The Chairperson tabled the Committee’s draft Budgetary Review and Recommendation Report (BRRR). Members gave their input on various points, including some concerns that there was a focus on operational issues but not necessarily on ways that service centres could be resourced. Some possibly contradictory wording was pointed out, relating to the vacancy rate and the employment levels, and suggestions were made to improve it. The recommendations were also improved upon, from a stylistic and grammatical point of view, and it was pointed out that the Committee was requiring the Minister to ensure that the Department attended to marketing of the Public Employment System. The discrepancies between skills available and skills required should be bridged by the National Skills Fund, to train and employ people in the right places, or develop a skills needs analysis. Other recommendations were included to require municipalities to liaise with employee organisations and to mobilise these institutions. Recommendations from the Auditor-General South Africa (AGSA) and from Standing Committee on Public Accounts were also to be added in under the section setting out the Committee’s recommendations.
Members made comments about the Compensation Fund, noting that its cases were not receiving specialised or focused attention, and that this might be one of the reasons why there was a reduction of compensation in the Compensation Fund. The Minister would be asked, through the recommendations section, to furnish the reasons, and concerns would also be expressed about the possible fraudulent activity. The Committee also wanted to note concerns about irregularities in the processes around health checks and booking off work, which was particularly prevalent in the agricultural sector. Another recommendation pertained to liaison on skills training, and the Minister would be asked to give a report on the skills training, including a report on delays and false claims. In general, Members commented that the wording, for consistency, should reflect that “the Department must oversee…” not “should oversee”. Further recommendations related to the lack of transformation in the Compensation Fund and Sheltered Employment Factories. Members were also concerned about the shortage of satellite labour centres.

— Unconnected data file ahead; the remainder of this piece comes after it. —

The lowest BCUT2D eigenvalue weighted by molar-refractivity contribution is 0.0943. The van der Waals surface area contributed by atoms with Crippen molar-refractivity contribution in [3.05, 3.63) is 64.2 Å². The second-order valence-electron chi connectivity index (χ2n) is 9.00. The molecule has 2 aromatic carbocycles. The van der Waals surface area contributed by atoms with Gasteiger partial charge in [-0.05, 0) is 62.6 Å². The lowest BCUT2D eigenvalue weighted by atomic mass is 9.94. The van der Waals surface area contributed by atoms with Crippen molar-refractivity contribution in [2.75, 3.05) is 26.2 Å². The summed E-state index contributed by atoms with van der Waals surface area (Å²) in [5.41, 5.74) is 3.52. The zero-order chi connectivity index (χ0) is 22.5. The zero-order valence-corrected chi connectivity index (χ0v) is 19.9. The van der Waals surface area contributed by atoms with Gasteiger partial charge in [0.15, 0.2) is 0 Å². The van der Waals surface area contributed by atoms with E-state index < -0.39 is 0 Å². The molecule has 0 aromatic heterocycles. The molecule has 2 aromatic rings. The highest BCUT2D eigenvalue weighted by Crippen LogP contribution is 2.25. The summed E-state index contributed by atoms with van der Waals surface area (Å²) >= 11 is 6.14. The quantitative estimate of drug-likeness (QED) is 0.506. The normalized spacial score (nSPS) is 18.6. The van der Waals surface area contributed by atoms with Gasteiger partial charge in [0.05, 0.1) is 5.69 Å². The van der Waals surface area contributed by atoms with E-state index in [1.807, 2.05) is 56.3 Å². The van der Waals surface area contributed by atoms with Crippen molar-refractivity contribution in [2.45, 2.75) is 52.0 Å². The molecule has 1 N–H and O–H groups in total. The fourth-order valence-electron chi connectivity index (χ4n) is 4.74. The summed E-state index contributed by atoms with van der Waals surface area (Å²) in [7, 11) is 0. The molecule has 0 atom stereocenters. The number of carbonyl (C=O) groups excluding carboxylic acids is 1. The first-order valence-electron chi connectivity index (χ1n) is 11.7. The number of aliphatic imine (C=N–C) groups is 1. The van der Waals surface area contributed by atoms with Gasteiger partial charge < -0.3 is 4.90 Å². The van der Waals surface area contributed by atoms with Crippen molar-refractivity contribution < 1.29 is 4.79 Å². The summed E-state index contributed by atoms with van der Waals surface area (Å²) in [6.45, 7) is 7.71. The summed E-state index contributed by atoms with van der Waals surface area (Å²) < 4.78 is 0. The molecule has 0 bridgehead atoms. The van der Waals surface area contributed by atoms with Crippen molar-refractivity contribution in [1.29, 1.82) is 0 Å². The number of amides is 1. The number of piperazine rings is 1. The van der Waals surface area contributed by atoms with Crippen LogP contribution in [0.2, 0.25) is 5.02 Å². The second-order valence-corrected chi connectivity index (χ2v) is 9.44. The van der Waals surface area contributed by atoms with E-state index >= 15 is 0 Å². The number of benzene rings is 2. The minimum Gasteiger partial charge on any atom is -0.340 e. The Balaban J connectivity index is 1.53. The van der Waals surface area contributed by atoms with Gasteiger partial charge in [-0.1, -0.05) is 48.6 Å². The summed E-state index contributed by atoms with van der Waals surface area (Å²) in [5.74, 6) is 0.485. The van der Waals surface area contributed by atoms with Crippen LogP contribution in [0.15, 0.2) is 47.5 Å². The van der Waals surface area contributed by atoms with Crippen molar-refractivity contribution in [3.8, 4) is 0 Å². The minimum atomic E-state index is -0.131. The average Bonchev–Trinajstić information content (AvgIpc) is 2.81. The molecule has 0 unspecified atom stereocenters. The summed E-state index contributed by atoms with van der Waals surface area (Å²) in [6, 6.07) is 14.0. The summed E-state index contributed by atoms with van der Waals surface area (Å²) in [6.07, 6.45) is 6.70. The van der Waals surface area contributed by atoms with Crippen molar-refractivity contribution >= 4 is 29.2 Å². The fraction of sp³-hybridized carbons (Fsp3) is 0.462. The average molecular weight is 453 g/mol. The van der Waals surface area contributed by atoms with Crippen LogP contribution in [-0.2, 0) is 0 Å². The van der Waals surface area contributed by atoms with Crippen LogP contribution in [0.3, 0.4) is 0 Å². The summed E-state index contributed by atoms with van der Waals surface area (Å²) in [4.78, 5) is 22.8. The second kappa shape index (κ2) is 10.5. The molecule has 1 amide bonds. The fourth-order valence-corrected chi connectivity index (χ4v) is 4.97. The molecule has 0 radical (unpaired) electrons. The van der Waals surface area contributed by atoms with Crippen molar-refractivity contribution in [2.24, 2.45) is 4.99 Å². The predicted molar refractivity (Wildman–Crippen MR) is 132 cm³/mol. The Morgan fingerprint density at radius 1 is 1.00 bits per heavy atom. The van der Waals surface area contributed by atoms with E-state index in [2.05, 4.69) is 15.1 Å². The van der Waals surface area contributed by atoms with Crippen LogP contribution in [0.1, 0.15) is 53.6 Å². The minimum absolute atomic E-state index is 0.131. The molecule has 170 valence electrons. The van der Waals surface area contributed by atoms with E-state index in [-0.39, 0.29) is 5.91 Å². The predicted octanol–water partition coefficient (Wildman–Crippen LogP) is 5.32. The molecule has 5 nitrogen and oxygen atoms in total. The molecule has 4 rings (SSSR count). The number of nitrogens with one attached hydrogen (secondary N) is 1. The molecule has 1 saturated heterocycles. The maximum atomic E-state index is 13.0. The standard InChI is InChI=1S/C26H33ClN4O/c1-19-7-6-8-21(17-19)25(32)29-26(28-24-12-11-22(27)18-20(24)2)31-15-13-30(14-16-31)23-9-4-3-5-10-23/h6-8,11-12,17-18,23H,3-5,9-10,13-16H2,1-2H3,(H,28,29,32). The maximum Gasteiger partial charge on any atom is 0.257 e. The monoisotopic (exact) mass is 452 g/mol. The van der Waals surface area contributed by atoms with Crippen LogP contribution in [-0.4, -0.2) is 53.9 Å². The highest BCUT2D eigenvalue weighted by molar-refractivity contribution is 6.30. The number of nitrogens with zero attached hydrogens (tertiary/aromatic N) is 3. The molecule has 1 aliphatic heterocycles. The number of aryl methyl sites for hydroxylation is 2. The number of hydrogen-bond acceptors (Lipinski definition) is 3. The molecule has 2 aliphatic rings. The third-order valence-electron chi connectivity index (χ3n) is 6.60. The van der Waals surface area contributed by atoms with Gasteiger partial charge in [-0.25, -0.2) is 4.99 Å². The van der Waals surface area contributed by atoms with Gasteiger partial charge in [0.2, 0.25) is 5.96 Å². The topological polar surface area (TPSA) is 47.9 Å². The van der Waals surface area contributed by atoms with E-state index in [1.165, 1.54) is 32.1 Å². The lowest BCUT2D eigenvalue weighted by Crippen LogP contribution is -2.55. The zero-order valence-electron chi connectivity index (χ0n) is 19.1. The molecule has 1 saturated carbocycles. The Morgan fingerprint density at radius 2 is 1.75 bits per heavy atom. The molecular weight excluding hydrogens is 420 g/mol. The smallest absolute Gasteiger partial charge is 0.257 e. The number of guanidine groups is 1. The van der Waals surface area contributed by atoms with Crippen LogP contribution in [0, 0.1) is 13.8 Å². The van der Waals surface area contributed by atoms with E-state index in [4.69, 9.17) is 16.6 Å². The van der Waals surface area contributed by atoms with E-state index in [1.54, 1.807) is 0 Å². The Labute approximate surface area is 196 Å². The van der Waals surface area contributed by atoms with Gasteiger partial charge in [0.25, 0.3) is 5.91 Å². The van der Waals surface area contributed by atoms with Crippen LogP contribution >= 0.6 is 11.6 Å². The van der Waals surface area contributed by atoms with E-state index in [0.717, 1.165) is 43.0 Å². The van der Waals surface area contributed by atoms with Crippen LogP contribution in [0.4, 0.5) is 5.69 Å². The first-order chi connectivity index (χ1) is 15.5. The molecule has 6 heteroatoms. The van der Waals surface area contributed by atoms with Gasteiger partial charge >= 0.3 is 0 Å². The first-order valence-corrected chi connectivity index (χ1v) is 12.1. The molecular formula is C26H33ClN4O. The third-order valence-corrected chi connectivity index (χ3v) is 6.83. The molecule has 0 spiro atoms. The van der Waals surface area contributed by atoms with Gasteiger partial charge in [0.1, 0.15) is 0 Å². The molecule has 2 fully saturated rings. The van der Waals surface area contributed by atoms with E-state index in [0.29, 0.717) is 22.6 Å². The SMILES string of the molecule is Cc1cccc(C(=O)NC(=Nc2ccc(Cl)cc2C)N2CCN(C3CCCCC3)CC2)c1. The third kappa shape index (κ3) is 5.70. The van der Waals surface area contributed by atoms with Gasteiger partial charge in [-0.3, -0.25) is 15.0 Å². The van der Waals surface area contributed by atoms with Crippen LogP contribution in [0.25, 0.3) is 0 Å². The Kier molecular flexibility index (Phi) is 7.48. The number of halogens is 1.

Members adopted the revised BRRR.
The Committee discussed the Fourth Quarter programme, noting that the schedule was tight but that it was important to conduct oversight, and particularly to accompany labour inspectors on their work, to observe what was done and the level of engagement with workers. Other officials from other departments would also form part of the delegation. If necessary, some visits, except those to
Committee’s Budgetary Review and Recommendations Report on Labour: 2010/20111
The Chairperson tabled the Committee’s draft Budgetary Review and Recommendation Report (BRRR or the Report) and asked Members to check it and advise of any changes. She noted that some matters may have been mentioned in the first part of the Report but not captured in the recommendations section, and asked the Committee Secretary to check this issue.
Mr E Nyekemba (ANC) expressed concern that the initial document looked at operational issues and did not necessarily take cognisance of the ways in which service centres could be resourced.
Mr D Kganare (COPE) referred the Committee to page 6 of the BRRR. He read out the sentence referring to “the departmental vacancy rate has improved from 10.6% as at 31st December 2010 to 10% as per 31st March 2011”. This created the impression that this related to the vacancy rate for labour inspectors. The figures did not speak to each other.
Mr Kganare also noted that page 8 spoke of the decline in work opportunities due to the recession. However, there were certain inconsistencies in that first “unemployment” and later “employment” was mentioned. He thought this should be reworded.
Mr Kganare noted that page 13 outlined the recommendations. The second bullet point said that “the Department must liaise with other departments in order to market the Public Employment System to ensure... register vacancies and to recruit potential employees”. He thought it was the Minister who should ensure the Department engage other departments. He alluded to the fact that there was a discrepancy between the skills available and the required skills. The National Skills Fund (NSF) should look into that link and bridge the gap, so to train and employ people in the right places, or develop a skills needs analysis. He thought these should be included in the recommendations of the Committee.